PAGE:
I have always wanted my own CNC router but they are really expensive to buy. After seeing some people build them online I thought it would be great to build my own. I found a great site called buildyourcnc.com by Patrick Hood-Daniel. He shows how to build a CNC router from scratch in 36 video’s on YouTube. So I decided to watch these video’s and learn how to build my own CNC. It turned out to be quite a challenge…
I first worked on the electronics, while doing research on stepper drivers a college/friend/fellow hacker of mine suggested to check out Linistepper V2. It’s a great open source driver based on the PIC16F628A. We decided to build the version that had the TIP122’s on the opposite edges on the board so they would be easy to mount to some old Intel CPU cooling blocks of which we had plenty in the dumpster at my work. He also etched the pcb’s for me and they turned out really nice (thanks Arnd!).
We also found a great set of steppers online at a great price. After all of the electronic parts were gathered we had a fun evening of soldering and pizza and pretty soon we had the first pcb assembled. You can see the heat sinks in the background.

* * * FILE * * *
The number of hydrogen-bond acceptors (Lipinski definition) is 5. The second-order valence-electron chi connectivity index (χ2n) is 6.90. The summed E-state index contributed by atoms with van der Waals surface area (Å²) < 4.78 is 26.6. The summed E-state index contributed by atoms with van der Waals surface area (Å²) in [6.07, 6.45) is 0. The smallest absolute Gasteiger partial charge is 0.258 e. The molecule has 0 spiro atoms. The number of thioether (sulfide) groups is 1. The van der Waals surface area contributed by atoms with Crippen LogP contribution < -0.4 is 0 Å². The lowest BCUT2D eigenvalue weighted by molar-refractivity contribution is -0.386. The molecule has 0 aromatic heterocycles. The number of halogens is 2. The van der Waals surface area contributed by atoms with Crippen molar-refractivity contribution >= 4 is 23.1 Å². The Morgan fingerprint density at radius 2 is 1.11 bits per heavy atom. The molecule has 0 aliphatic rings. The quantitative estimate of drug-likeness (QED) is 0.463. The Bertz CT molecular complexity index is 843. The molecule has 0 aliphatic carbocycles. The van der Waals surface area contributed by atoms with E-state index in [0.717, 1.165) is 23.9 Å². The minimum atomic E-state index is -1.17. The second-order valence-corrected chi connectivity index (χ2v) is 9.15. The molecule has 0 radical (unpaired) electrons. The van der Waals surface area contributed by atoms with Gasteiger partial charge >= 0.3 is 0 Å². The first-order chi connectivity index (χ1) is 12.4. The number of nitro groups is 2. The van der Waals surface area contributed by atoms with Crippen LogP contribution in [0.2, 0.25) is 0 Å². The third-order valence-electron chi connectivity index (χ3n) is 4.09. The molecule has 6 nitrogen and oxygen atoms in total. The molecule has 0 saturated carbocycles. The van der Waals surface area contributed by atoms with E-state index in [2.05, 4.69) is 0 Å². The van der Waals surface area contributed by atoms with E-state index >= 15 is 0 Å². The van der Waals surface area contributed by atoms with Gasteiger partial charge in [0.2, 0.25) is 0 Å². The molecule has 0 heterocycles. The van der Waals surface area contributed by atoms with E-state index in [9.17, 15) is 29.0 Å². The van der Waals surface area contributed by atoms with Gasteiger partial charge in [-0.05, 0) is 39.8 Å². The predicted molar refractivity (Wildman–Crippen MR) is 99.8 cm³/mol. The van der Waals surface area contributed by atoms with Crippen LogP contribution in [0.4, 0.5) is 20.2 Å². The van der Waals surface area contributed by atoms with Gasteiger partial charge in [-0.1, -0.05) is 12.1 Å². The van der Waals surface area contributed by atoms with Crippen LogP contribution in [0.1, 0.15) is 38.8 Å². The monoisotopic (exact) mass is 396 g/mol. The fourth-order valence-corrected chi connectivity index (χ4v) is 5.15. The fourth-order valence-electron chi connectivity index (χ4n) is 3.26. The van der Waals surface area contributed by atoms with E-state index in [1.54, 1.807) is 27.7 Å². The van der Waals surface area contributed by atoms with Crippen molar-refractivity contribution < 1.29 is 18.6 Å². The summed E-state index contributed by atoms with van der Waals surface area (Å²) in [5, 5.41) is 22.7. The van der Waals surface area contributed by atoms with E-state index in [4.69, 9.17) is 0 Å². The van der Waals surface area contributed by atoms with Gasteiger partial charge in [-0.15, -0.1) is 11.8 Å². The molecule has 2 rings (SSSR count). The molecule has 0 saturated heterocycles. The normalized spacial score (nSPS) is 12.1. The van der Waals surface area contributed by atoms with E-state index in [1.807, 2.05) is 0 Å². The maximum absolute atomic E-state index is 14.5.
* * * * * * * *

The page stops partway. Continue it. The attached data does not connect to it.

The linistepper is a great driver that provides different stepping modes: full, half and microstepping. It supports a lot of stepper motors and provides the standard direction and step pins as input pins. Allowing it to be used on the printer port of the computer directly with software like EMC2.
That evening we completed all six pcb’s (three per person) and tested them all out. The only thing we ended up spending most time on was figuring out the right current limiting resistors to use for the steppers we bought.
An oops I made was to try to make the stepper driver turn the stepper by pulsing the step pin by hand but that does not provide clean step pulses of course. So after figuring that out I connected the drivers to an old printer cable and ran a test program in EMC2 to drive them.
Next thing I did was figuring out what dimensions I wanted my CNC to be. I didn’t want to make it too small because I wanted to use it for more stuff than just pcb’s but also not too big, I should be able to carry it on my own, and of course the steppers don’t provide infinite power. So I made a sketch of the dimensions and went to a local hardware store and asked for them to cut the MDF sheets.
I used the ‘Ikea system’ for holding the structure together, it makes for a really nice strong connection and I didn’t have to use any glue or anything. You just make a hole in the piece of wood you would like to attach and drill a hole in the connecting piece that you put a nut in and then just fasten the bold.
Buildyourcnc.com had a really nice method of creating linear bearings using skate bearings and aluminum corner sheet. It is quite easy to use but you need t make a template using another piece of aluminum with holes in it to make sure you make the four holes in exactly the right places. After that you need to make the holes threaded to be able to attach the screw that holds the bearings in place. The end result will look like this: